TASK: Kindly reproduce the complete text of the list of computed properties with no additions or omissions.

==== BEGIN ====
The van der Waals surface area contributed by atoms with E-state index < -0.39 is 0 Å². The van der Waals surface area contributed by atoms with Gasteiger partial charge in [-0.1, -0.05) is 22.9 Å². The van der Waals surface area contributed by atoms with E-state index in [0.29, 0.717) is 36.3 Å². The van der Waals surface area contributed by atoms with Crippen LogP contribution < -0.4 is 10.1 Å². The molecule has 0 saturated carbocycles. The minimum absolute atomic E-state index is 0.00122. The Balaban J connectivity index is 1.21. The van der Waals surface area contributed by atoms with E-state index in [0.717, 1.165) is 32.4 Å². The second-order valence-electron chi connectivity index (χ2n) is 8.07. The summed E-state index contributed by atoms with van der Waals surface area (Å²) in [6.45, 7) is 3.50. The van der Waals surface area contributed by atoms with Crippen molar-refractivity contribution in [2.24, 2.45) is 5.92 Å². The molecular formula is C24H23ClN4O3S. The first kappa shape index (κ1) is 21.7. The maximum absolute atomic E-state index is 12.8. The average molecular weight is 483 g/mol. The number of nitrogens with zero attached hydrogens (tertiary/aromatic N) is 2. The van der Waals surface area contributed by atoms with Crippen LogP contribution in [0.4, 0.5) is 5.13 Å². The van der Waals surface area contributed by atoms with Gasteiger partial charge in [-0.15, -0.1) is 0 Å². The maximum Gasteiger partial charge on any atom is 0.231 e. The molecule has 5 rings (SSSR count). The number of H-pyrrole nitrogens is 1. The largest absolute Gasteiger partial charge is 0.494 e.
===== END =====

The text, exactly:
The van der Waals surface area contributed by atoms with E-state index < -0.39 is 0 Å². The van der Waals surface area contributed by atoms with Gasteiger partial charge in [-0.1, -0.05) is 22.9 Å². The van der Waals surface area contributed by atoms with E-state index in [0.29, 0.717) is 36.3 Å². The van der Waals surface area contributed by atoms with Crippen LogP contribution < -0.4 is 10.1 Å². The molecule has 0 saturated carbocycles. The minimum absolute atomic E-state index is 0.00122. The Balaban J connectivity index is 1.21. The van der Waals surface area contributed by atoms with E-state index in [0.717, 1.165) is 32.4 Å². The second-order valence-electron chi connectivity index (χ2n) is 8.07. The summed E-state index contributed by atoms with van der Waals surface area (Å²) in [6.45, 7) is 3.50. The van der Waals surface area contributed by atoms with Crippen molar-refractivity contribution in [2.24, 2.45) is 5.92 Å². The molecular formula is C24H23ClN4O3S. The first kappa shape index (κ1) is 21.7. The maximum absolute atomic E-state index is 12.8. The average molecular weight is 483 g/mol. The number of nitrogens with zero attached hydrogens (tertiary/aromatic N) is 2. The van der Waals surface area contributed by atoms with Crippen LogP contribution in [0.4, 0.5) is 5.13 Å². The van der Waals surface area contributed by atoms with Gasteiger partial charge in [-0.15, -0.1) is 0 Å². The maximum Gasteiger partial charge on any atom is 0.231 e. The molecule has 5 rings (SSSR count). The number of H-pyrrole nitrogens is 1. The largest absolute Gasteiger partial charge is 0.494 e.